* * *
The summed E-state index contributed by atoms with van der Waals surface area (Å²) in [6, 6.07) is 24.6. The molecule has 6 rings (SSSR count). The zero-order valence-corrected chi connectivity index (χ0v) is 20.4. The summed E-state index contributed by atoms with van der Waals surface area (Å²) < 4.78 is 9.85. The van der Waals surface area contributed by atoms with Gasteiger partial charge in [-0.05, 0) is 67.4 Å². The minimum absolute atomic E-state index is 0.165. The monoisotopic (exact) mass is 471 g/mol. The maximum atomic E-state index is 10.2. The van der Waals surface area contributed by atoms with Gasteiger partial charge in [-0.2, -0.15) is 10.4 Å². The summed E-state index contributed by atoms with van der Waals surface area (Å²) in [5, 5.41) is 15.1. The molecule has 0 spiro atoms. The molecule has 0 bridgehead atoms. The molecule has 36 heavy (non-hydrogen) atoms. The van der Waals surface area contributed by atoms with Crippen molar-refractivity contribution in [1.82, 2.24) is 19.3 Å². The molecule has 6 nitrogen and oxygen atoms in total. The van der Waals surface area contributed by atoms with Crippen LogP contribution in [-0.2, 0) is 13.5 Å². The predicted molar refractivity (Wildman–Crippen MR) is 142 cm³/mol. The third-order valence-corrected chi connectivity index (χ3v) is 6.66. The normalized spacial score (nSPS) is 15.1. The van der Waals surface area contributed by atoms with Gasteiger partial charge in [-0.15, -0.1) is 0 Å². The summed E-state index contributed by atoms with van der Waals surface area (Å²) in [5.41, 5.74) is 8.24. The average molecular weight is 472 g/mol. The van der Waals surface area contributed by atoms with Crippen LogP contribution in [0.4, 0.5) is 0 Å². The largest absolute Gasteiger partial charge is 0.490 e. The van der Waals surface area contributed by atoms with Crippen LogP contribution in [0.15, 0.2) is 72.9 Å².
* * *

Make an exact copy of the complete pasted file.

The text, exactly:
The summed E-state index contributed by atoms with van der Waals surface area (Å²) in [6, 6.07) is 24.6. The molecule has 6 rings (SSSR count). The zero-order valence-corrected chi connectivity index (χ0v) is 20.4. The summed E-state index contributed by atoms with van der Waals surface area (Å²) < 4.78 is 9.85. The van der Waals surface area contributed by atoms with Gasteiger partial charge in [-0.05, 0) is 67.4 Å². The minimum absolute atomic E-state index is 0.165. The monoisotopic (exact) mass is 471 g/mol. The maximum atomic E-state index is 10.2. The van der Waals surface area contributed by atoms with Gasteiger partial charge in [-0.2, -0.15) is 10.4 Å². The summed E-state index contributed by atoms with van der Waals surface area (Å²) in [5, 5.41) is 15.1. The molecule has 0 spiro atoms. The molecule has 0 bridgehead atoms. The molecule has 36 heavy (non-hydrogen) atoms. The van der Waals surface area contributed by atoms with Crippen molar-refractivity contribution in [1.82, 2.24) is 19.3 Å². The molecule has 6 nitrogen and oxygen atoms in total. The van der Waals surface area contributed by atoms with Crippen LogP contribution in [-0.2, 0) is 13.5 Å². The predicted molar refractivity (Wildman–Crippen MR) is 142 cm³/mol. The third-order valence-corrected chi connectivity index (χ3v) is 6.66. The normalized spacial score (nSPS) is 15.1. The van der Waals surface area contributed by atoms with Gasteiger partial charge in [-0.15, -0.1) is 0 Å². The summed E-state index contributed by atoms with van der Waals surface area (Å²) in [5.41, 5.74) is 8.24. The average molecular weight is 472 g/mol. The van der Waals surface area contributed by atoms with Crippen LogP contribution in [0.4, 0.5) is 0 Å². The largest absolute Gasteiger partial charge is 0.490 e. The van der Waals surface area contributed by atoms with Crippen LogP contribution in [0.15, 0.2) is 72.9 Å².